UL testing questioned

Dr. Don Russell tests smoke alarms at his lab in College Station, Texas.

Bob Segall/13 Investigates

Safety organization cannot explain why some smoke detectors did not detect smoke

It's a serious problem that affects millions of smoke detectors, and it probably affects the ones in your home right now.

Tests conducted by WTHR and area fire departments have shown in slow-burning smoky fires, the most popular type of smoke detector in the United States may NOT detect smoke.

The testing showed some ionization smoke alarms (the least expensive kind which is now estimated to be in more than 90% of all U.S. households) did not sound until long after they were surrounded by thick smoke and dangerous carbon monoxide gas. In some of the tests, they did not activate at all.

So then how did those smoke alarms get a seal of approval from Underwriters Laboratories, one of the world's leading testing and safety organizations? 

A UL seal means a smoke alarm is "listed" by the organization which has determined the smoke detector meets industry standards for safety and effectiveness. The UL seal is very powerful. It is considered proof that a product works, and the nation's largest smoke alarm manufacturers defend their ionization smoke alarms by pointing out they've been tested and approved by Underwriters Laboratories.

"The reality is, if it's a UL listed smoke alarm, when that smoke hits the alarm, it will sound the alarm," said UL consumer affairs manager John Dregenberg.

Dregenberg told 13 Investigates that all UL-approved smoke alarms work because they are tested inside UL's 1.5-million-square-foot testing facility near Chicago to make sure they meet strict standards. 

But UL admits it cannot explain why multiple tests conducted by WTHR and fire departments from Indianapolis, Wayne Township, Brownsburg and Speedway showed ionization smoke detectors that did not activate in rooms full of heavy smoke.

The following exchange is from a conversation between Dregenberg and 13 Investigates:

Segall: Do we agree that in a situation like that the smoke alarms should be going off?
Dregenberg: There should be an alarm sounding... what we're really looking at is when the smoke concentration in a room is a hazard to human life, that's when the smoke alarm should go off.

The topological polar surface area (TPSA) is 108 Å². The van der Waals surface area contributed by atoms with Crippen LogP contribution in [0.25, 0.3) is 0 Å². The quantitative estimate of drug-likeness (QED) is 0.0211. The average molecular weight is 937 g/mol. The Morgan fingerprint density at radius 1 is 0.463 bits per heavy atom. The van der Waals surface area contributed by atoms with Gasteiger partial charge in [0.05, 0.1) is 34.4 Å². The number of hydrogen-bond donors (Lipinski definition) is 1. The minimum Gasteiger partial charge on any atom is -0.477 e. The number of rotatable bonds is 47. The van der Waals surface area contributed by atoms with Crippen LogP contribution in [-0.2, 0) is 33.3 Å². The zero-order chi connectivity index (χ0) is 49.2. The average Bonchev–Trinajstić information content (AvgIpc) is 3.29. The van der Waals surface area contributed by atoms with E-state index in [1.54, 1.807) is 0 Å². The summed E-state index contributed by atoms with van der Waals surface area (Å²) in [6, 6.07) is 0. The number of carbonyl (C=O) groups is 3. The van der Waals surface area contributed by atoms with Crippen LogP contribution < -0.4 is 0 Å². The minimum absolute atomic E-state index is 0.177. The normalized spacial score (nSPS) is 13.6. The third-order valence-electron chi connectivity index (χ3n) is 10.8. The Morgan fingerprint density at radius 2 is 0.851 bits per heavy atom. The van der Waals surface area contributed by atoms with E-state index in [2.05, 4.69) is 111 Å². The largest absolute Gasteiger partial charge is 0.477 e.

Segall: But we're talking about a room full of smoke.
Dregenberg: The fact is we know if it's a working smoke alarm, when the smoke hits that alarm, it will sound.
Segall: That just doesn't make sense. You stated when the smoke hits the alarm, we know it's going to go off. But yet we see situations where that doesn't happen.
Dregenberg: I'm talking about from a scientific standpoint, when the smoke gets to the alarm in the proper density in the proper concentration, it will go off. 
Segall: Is there any scientific explanation for why, in this real world situation, we have smoke detectors that are not going off in a room full of smoke?
Dregenberg: I really don't know. 

Dregenberg did point out all of the tests conducted by WTHR and Indiana fire departments are considered unscientific.  And he is right.

Scientific testing

That is why WTHR visited the laboratory of Dr. Don Russell in College Station, Texas. His lab is inside an old home on the campus of Texas A&M University, and it is where Russell has tested hundreds of smoke alarms over the past ten years.

"This is science," said Russell, a professor of electrical and computer engineering. "I've been doing this a long time."

During WTHR's visit, Russell and some of his engineering graduate students set slow smoky fires on polyurethane couch cushions inside the lab to test the response time of six ionization and six photoelectric smoke alarms.

The tests were conducted in a dark room so the researchers could scientifically monitor smoke levels with light obscuration meters -- the same way UL tests smoke levels.  Infrared cameras and high-tech computer programs constantly monitored the smoke and the alarms, and allowed the research team and 13 Investigates to watch the tests on a computer monitor from a nearby room -- safe from smoke and toxic gasses.

The results of the Texas A&M tests were nearly identical to those in Indiana.

The average activation time of the photoelectric smoke alarms was 10 minutes and 32 seconds faster than that of the ionization smoke alarms. Three of the ionization detectors did not activate until well after the amount of smoke in the room exceeded acceptable UL levels.  Those three alarms sounded at an average smoke obscuration level of 14.9%, which means if you were in the room at the time the smoke detectors sounded, thick smoke would have prevented you from seeing an object -- such as a door or a person -- seven feet away from you.

(UL's safety standard for smoke alarms indicates that a smoke alarm must activate before 10% smoke obscuration. That means the smoke density surrounding the smoke alarm must not exceed 10% per foot or, put another way, you could still see an object ten feet away.)

"A big problem"

"After an hour, we had fifty percent of the smoke detectors -- ionization smoke detectors -- not sounding," Russell said. "You saw it. I saw it. Our eyes didn't lie. The smoke was there. It was scientifically measured on both side of the smoke detectors. It's clearly thick and those smoke detectors were not going off. I call that a big problem."